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NCJRS Abstract

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NCJ Number: 69645 Find in a Library
Title: Goal Conflicts and Criminal Justice Innovation - A Case Study
Journal: Justice System Journal  Volume:5  Issue:3  Dated:(Spring 1980)  Pages:291-298
Author(s): A T Harland
Date Published: 1979
Page Count: 8
Format: Article
Language: English
Country: United States of America
Annotation: A project for the evaluation of LEAA-funded adult restitution programs in ten States is described to illustrate the harmful effects of ignoring political interest groups in formulating project objectives.
Abstract: An examination of the various restitution responses to criminal behavior notes that the most frequently employed sanctions for offenders in the State restitution program being evaluated are financial restitution and, to a lesser extent, community service. However, some objectives overlap or conflict, as shown in the following three purposes frequently given for implementing a restitution and community service program: (1) to benefit the offender, (2) to benefit the victim or the community, and (3) to benefit the criminal justice system. The operations of the Minnesota Restitution Center are described to illustrate the difficulties encountered by restitution proponents. These difficulties resulted either because the basis for their support did not match other interest groups' motives for pursuing restitution, or because their restitution goals did not coincide with more general operating goals and procedures of agencies in the criminal justice system. Further instances of strategic or political manipulation of the restitution concept for ulterior purposes are cited form the Iowa, Georgia, and California projects. The establishment of diversionary residential programs and the assignment of program participants to community service work are two means by which restitution concept was manipulated without reference to crime victim restitution. It is concluded that, if potential competing interests among the advocates of restitution are not accommodated in the early stages of project planning, the exacerbation of difference may lead to failure when the restitution project is implemented. Footnotes are provided.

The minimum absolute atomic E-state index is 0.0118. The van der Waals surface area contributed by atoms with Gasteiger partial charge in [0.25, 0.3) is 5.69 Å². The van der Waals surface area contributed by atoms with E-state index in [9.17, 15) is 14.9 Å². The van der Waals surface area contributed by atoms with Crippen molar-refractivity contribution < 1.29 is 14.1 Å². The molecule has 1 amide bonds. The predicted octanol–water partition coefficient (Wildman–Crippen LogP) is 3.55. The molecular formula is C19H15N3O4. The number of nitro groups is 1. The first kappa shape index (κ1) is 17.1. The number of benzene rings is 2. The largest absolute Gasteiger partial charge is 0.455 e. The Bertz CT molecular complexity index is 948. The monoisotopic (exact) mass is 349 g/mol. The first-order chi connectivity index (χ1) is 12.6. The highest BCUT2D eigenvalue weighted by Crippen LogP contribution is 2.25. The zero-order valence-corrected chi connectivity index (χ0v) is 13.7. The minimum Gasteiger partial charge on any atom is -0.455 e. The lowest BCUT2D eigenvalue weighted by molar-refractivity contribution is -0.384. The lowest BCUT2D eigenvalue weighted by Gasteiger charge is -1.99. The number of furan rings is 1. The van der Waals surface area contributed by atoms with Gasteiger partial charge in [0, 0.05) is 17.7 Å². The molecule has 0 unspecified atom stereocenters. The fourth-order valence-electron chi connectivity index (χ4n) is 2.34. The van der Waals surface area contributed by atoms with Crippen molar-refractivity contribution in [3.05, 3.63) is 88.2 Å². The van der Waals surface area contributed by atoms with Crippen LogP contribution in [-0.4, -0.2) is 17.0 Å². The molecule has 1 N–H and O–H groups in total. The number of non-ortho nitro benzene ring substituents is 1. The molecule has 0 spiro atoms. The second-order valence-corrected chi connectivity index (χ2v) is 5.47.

Index Term(s): Law Enforcement Assistance Administration (LEAA); Minnesota; Restitution programs
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